People agree that poverty is a problem. But extreme wealth also has problematic consequences and should actually be tackled, argues political philosopher Dick Timmer.

Nearly $200 billion. That is currently the net worth of Jeff Bezos, the founder of Amazon and one of the richest men on the planet. His ability is impressive, says political philosopher Dick Timmer. “$200 billion is more money than you would have had you earned $250,000 a day since the day Jesus was born.” And Bezos isn’t the only one with such a massive net worth; others — including Elon Musk (founder of PayPall, Tesla, and SpaceX) — are scrambling against it with similar abilities. And these super rich are only getting richer; the richest 500 people saw their combined wealth increase by $1.8 trillion in the 2020 pandemic year. At the end of that year, they owned about $7.6 trillion.


At the same time, hundreds of millions of people live in extreme poverty. That is, they have to live on (the equivalent of) less than 2 dollars a day. And while the wealth of the richest grows exponentially, the number of people living in poverty has been increasing again for some time. The World Bank even fears that the pandemic years 2020 and 2021 will result in it that their number will rise above 800 million.

Poverty is a problem, but so is extreme wealth

There is no question that extreme poverty – with the resulting problems such as malnutrition and limited access to care and education – is a problem. But extreme wealth is also problematic, says Timmer his thesis that he will defend at Utrecht University next week. And in such a way that intervention – for example by setting a wealth limit – seems justified. His dissertation thus builds on research by political philosopher Ingrid Robeyns (Timmers promoter, ed.), who previously conducted research into the moral limits of extreme wealth and suggested the idea of ​​a wealth boundary.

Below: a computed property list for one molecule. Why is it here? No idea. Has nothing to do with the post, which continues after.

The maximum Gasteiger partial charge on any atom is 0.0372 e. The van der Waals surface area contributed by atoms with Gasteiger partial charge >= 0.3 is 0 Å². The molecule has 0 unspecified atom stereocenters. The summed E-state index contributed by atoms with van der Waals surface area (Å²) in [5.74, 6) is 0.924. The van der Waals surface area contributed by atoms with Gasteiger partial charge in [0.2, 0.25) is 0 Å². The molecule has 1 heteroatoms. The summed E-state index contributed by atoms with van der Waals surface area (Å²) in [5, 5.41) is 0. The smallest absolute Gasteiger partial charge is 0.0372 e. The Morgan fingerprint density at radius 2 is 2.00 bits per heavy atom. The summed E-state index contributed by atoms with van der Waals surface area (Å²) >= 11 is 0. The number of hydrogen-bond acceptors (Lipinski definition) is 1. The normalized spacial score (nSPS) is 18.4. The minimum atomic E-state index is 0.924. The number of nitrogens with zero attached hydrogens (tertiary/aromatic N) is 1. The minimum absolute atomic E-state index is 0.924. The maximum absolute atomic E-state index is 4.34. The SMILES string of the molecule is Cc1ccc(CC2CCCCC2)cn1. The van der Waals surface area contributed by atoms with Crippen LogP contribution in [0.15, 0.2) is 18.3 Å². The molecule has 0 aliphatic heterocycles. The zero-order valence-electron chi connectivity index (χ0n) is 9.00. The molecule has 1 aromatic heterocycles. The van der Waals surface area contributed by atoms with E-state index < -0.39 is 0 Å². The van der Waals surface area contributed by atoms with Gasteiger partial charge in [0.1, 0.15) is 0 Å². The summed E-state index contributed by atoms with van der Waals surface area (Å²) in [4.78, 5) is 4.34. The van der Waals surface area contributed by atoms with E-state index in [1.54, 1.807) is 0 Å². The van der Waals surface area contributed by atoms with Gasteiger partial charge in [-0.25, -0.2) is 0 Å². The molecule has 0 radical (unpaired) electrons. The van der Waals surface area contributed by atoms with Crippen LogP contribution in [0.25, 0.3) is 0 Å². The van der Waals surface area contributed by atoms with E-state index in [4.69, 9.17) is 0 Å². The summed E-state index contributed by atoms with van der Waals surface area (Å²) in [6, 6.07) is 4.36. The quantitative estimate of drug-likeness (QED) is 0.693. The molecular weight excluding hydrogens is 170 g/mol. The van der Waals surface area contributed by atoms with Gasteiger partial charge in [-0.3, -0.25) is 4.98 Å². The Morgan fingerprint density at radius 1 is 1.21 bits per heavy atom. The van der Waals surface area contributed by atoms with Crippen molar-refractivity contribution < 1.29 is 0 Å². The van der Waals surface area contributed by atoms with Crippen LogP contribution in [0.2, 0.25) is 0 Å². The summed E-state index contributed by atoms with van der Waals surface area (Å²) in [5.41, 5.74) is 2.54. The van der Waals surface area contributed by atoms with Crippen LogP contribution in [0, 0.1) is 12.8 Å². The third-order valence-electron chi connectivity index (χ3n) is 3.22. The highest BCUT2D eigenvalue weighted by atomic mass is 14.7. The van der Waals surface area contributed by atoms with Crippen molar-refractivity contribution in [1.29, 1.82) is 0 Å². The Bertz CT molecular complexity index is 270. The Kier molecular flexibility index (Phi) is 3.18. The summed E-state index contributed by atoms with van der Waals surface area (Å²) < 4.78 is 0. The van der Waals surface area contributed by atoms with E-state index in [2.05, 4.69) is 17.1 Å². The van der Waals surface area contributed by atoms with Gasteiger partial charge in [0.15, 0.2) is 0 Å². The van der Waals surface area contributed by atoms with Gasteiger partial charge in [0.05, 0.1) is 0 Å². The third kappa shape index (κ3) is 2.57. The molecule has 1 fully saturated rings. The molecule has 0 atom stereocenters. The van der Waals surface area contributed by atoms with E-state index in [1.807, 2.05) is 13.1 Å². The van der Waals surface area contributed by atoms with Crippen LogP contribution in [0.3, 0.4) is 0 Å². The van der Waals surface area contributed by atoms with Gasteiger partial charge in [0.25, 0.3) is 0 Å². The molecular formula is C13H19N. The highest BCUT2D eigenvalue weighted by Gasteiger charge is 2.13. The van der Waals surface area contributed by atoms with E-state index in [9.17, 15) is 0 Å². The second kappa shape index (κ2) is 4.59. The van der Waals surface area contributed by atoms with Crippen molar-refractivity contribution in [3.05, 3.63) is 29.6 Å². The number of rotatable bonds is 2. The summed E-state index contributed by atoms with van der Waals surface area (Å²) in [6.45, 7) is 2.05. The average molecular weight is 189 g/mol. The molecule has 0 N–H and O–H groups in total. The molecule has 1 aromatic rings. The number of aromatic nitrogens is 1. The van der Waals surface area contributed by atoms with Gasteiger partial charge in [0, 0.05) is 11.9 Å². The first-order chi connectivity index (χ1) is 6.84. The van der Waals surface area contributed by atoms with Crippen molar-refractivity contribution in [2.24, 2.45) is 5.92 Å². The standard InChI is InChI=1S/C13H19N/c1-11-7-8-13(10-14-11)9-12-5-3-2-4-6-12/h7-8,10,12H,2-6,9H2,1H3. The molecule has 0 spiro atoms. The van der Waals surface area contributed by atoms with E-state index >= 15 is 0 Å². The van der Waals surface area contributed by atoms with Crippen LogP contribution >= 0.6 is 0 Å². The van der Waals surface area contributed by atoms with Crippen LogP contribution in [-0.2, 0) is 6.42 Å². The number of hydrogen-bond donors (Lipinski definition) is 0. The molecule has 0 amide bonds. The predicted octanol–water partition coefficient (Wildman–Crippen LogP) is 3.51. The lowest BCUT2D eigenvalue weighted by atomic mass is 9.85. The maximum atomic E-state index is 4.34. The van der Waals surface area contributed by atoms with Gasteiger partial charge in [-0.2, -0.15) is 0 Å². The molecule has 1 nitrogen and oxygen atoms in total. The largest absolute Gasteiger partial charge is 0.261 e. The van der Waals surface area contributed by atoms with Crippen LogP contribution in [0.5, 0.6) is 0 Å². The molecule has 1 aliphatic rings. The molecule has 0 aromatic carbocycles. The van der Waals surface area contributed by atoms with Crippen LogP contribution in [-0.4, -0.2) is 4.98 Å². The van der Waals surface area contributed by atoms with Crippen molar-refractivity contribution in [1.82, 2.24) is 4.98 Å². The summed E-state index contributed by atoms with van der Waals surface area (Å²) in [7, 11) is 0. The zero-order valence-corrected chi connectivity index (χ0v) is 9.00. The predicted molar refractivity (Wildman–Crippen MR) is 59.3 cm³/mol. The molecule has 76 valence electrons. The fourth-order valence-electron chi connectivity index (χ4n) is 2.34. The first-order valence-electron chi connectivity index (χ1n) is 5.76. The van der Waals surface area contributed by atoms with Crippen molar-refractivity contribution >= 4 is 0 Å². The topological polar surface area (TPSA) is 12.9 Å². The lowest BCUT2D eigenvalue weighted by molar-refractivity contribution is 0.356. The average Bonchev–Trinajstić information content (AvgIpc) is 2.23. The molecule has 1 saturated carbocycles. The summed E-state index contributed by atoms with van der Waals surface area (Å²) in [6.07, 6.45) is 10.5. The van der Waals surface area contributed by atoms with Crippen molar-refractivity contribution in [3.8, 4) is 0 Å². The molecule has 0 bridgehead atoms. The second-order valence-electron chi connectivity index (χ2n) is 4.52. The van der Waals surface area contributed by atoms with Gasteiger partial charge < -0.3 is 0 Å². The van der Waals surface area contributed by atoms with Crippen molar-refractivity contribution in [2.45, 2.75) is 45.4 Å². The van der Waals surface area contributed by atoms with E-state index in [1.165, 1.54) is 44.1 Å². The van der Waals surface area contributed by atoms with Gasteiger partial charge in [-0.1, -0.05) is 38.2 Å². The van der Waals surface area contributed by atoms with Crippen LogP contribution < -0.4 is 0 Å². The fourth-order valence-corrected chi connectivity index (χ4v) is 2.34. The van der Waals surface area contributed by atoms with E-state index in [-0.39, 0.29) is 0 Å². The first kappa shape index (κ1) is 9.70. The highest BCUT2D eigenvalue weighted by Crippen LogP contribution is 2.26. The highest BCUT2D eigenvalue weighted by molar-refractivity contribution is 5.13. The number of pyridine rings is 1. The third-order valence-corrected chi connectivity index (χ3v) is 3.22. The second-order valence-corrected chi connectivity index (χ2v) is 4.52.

Unjustified inequality

“My dissertation is not a plea for economic equality,” emphasizes Timmer in conversation with “After all, it is not justifiable that everyone owns the same amount. But good reasons must be given for inequality.” For example, a common justification for inequality is that some people are very talented or work much more or much more efficiently than others. In general, it is agreed that these people also earn a little more. But what makes extreme wealth problematic is that the link between achievement and merit is broken and inequality is no longer justified. “Because if we allow inequality based on effort or talent, then it has to stop somewhere,” says Timmer. “For example, you can ask yourself whether someone can work 1000 times more efficiently than another. And even if that could be the case in theory, you have to ask yourself how likely it is in practice.”